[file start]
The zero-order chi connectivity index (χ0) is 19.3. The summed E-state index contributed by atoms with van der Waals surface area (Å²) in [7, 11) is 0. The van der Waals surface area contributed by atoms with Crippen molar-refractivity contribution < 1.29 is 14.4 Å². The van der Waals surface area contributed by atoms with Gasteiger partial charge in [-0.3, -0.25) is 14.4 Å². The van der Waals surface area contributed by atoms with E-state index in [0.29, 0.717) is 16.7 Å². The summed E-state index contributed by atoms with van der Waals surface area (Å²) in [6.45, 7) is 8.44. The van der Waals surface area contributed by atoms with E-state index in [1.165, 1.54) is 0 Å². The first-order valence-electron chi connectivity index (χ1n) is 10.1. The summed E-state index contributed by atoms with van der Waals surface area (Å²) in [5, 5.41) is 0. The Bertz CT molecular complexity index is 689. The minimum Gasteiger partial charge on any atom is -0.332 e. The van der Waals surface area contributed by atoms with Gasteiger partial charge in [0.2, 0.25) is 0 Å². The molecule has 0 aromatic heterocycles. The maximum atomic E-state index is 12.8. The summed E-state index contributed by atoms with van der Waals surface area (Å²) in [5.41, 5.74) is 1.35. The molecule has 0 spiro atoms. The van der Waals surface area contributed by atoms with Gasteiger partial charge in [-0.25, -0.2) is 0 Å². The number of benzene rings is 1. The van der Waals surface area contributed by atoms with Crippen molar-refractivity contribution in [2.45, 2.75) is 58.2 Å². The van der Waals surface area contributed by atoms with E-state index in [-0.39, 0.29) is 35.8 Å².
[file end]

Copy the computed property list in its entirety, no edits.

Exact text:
The zero-order chi connectivity index (χ0) is 19.3. The summed E-state index contributed by atoms with van der Waals surface area (Å²) in [7, 11) is 0. The van der Waals surface area contributed by atoms with Crippen molar-refractivity contribution < 1.29 is 14.4 Å². The van der Waals surface area contributed by atoms with Gasteiger partial charge in [-0.3, -0.25) is 14.4 Å². The van der Waals surface area contributed by atoms with E-state index in [0.29, 0.717) is 16.7 Å². The summed E-state index contributed by atoms with van der Waals surface area (Å²) in [6.45, 7) is 8.44. The van der Waals surface area contributed by atoms with E-state index in [1.165, 1.54) is 0 Å². The first-order valence-electron chi connectivity index (χ1n) is 10.1. The summed E-state index contributed by atoms with van der Waals surface area (Å²) in [5, 5.41) is 0. The Bertz CT molecular complexity index is 689. The minimum Gasteiger partial charge on any atom is -0.332 e. The van der Waals surface area contributed by atoms with Gasteiger partial charge in [0.2, 0.25) is 0 Å². The molecule has 0 aromatic heterocycles. The maximum atomic E-state index is 12.8. The summed E-state index contributed by atoms with van der Waals surface area (Å²) in [5.41, 5.74) is 1.35. The molecule has 0 spiro atoms. The van der Waals surface area contributed by atoms with Gasteiger partial charge in [-0.25, -0.2) is 0 Å². The number of benzene rings is 1. The van der Waals surface area contributed by atoms with Crippen molar-refractivity contribution in [2.45, 2.75) is 58.2 Å². The van der Waals surface area contributed by atoms with E-state index in [-0.39, 0.29) is 35.8 Å².